An Unflinching Eye: The Films of Richard Woolley (4-Disc Box Set) – Review
By Sarah Morgan
Being a British film-maker in the 1970s and 1980s wasn’t easy.
Despite its glories during the 1960s, the UK industry was in decline. But, thankfully, there were still several individuals determined to get their visions on the screen. Richard Woolley was one of them.
He has Yorkshire links too, having been a part of the Red Ladder Theatre Company in Leeds during the 1970s. In 1990 he set up the Northern School of Film & Television at Leeds Met Uni and in 2005 became the first holder of the Greg Dyke Chair of Film & Television at York University.
Woolley also contributed to YTV’s Calendar Carousel arts show in the 1980s and set his 2014 novel Sekabo on the North York Moors.
But his lasting legacy is likely to be a body of unusual, compelling and utterly original films made on a shoestring budget before his retirement from directing in 1988.
This collection – which had a limited release in 2011 but is now being reissued – contains four major works, alongside several shorts, some of which were completed while Woolley was studying in Berlin.
The highlights begin with Illusive Crime, an experimental piece whose depiction of a supposedly traditional marriage raised eyebrows on its release in 1976.
Telling Tales, made a couple of years later, again focuses on marriage. This time, a middle-class industrialist and his wife are at loggerheads, while their working-class housekeeper and her husband also have issues to overcome.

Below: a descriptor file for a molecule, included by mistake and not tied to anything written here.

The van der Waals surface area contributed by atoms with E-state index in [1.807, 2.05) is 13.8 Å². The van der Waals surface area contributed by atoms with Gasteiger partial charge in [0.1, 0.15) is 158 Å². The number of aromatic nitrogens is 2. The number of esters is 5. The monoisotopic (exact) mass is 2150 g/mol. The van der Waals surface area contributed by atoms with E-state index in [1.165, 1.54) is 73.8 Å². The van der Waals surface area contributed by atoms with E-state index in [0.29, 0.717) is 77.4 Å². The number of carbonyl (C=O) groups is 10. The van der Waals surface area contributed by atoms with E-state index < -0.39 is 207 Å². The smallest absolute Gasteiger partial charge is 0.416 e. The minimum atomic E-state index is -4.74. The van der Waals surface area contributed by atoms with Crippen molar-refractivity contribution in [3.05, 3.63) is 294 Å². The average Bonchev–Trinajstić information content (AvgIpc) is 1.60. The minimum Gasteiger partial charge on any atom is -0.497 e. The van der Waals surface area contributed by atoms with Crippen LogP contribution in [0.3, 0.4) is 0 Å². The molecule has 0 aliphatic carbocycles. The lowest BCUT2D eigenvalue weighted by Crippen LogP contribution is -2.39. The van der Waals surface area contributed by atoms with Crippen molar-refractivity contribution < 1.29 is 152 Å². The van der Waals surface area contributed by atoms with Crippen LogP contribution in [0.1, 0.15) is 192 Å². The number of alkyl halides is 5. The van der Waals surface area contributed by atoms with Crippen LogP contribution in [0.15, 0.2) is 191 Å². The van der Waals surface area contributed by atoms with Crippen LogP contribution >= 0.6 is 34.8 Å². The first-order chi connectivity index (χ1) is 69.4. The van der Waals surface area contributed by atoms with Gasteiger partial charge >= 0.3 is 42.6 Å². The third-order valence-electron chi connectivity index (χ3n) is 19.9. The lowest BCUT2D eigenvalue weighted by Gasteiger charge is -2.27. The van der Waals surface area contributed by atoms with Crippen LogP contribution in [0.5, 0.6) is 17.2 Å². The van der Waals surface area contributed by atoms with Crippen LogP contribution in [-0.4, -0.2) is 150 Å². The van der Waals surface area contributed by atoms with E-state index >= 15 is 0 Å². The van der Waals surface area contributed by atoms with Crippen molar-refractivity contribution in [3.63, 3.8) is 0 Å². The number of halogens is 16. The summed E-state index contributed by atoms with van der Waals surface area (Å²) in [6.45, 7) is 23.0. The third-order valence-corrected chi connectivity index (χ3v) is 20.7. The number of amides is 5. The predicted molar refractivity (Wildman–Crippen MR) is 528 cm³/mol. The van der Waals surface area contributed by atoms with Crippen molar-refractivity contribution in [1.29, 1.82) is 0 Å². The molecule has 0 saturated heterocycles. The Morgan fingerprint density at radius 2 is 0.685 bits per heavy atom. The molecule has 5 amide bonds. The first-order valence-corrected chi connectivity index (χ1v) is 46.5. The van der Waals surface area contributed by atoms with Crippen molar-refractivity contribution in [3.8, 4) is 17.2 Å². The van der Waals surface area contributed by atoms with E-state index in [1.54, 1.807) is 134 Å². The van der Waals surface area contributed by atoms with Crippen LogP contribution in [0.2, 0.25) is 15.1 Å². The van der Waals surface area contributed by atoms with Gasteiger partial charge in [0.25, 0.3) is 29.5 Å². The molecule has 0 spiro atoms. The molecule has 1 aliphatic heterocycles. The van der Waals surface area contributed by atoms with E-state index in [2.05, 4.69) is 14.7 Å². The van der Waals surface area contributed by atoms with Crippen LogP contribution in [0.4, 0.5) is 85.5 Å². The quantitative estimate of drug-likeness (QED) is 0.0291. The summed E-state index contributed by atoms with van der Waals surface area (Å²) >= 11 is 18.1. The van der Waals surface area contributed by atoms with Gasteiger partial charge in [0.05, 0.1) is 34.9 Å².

Brothers and Sisters (1981) echoes in part the Yorkshire Ripper murders. At the story’s heart are two very different brothers – one left-leaning, the other more right wing – who may know more about the slaying of a local prostitute than they’re letting on.
Finally, Girl from the South (top image), Woolley’s final film, examines a disastrous relationship between a romance-obsessed teenager and a local boy she meets while visiting her grandparents in Leeds.
The projects get more conventional as time goes on – whether that was accidental or because Woolley couldn’t get funding for more experimental works, is unknown, but it’s nevertheless interesting to see how his work developed over a number of years.
The most fascinating film is Brothers and Sisters, thanks to a strong performance by Carolyn Pickles (one of the few recognisable actors in the entire boxset), and to the fact that it was made on some of the streets Peter Sutcliffe would have frequented, but before he was apprehended.
Special features include several interviews with Woolley himself, which are vital to anyone requiring an in-depth insight into his productions.
‘An Unflinching Eye: The Films of Richard Woolley (1976-1988)’ is released by BFI, £24.99